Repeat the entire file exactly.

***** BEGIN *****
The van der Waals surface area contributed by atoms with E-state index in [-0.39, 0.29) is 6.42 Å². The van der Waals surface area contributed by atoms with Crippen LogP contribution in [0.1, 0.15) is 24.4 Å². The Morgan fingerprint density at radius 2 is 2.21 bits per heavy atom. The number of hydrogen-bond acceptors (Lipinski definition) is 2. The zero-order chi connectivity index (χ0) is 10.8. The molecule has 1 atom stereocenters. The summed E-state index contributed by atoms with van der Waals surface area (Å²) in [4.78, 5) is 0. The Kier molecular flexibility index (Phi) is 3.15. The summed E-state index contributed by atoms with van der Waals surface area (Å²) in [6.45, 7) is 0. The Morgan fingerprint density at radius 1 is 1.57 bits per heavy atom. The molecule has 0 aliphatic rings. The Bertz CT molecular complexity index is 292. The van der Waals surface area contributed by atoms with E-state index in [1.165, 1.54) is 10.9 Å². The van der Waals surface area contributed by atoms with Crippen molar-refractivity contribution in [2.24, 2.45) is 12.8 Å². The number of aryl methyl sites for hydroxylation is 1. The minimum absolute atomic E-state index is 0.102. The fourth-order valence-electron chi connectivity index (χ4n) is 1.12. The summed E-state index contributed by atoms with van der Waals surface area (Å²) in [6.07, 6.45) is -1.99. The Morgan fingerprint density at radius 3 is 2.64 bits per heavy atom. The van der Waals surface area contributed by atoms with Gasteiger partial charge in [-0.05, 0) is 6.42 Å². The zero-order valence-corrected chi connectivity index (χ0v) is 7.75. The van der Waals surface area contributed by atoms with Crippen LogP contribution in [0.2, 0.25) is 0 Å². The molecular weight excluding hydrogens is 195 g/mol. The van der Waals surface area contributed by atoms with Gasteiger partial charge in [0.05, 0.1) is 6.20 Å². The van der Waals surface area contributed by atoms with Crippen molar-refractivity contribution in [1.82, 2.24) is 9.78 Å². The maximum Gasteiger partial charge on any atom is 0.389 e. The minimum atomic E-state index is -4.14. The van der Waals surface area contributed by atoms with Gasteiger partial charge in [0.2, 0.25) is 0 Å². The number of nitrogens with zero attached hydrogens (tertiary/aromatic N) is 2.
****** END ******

The van der Waals surface area contributed by atoms with E-state index in [-0.39, 0.29) is 6.42 Å². The van der Waals surface area contributed by atoms with Crippen LogP contribution in [0.1, 0.15) is 24.4 Å². The Morgan fingerprint density at radius 2 is 2.21 bits per heavy atom. The number of hydrogen-bond acceptors (Lipinski definition) is 2. The zero-order chi connectivity index (χ0) is 10.8. The molecule has 1 atom stereocenters. The summed E-state index contributed by atoms with van der Waals surface area (Å²) in [4.78, 5) is 0. The Kier molecular flexibility index (Phi) is 3.15. The summed E-state index contributed by atoms with van der Waals surface area (Å²) in [6.45, 7) is 0. The Morgan fingerprint density at radius 1 is 1.57 bits per heavy atom. The molecule has 0 aliphatic rings. The Bertz CT molecular complexity index is 292. The van der Waals surface area contributed by atoms with E-state index in [1.165, 1.54) is 10.9 Å². The van der Waals surface area contributed by atoms with Crippen molar-refractivity contribution in [2.24, 2.45) is 12.8 Å². The number of aryl methyl sites for hydroxylation is 1. The minimum absolute atomic E-state index is 0.102. The fourth-order valence-electron chi connectivity index (χ4n) is 1.12. The summed E-state index contributed by atoms with van der Waals surface area (Å²) in [6.07, 6.45) is -1.99. The Morgan fingerprint density at radius 3 is 2.64 bits per heavy atom. The van der Waals surface area contributed by atoms with Gasteiger partial charge in [-0.05, 0) is 6.42 Å². The zero-order valence-corrected chi connectivity index (χ0v) is 7.75. The van der Waals surface area contributed by atoms with Crippen LogP contribution in [0.2, 0.25) is 0 Å². The molecular weight excluding hydrogens is 195 g/mol. The van der Waals surface area contributed by atoms with Gasteiger partial charge in [0.05, 0.1) is 6.20 Å². The van der Waals surface area contributed by atoms with Crippen molar-refractivity contribution in [1.82, 2.24) is 9.78 Å². The maximum Gasteiger partial charge on any atom is 0.389 e. The minimum atomic E-state index is -4.14. The van der Waals surface area contributed by atoms with Gasteiger partial charge in [0.2, 0.25) is 0 Å². The number of nitrogens with zero attached hydrogens (tertiary/aromatic N) is 2.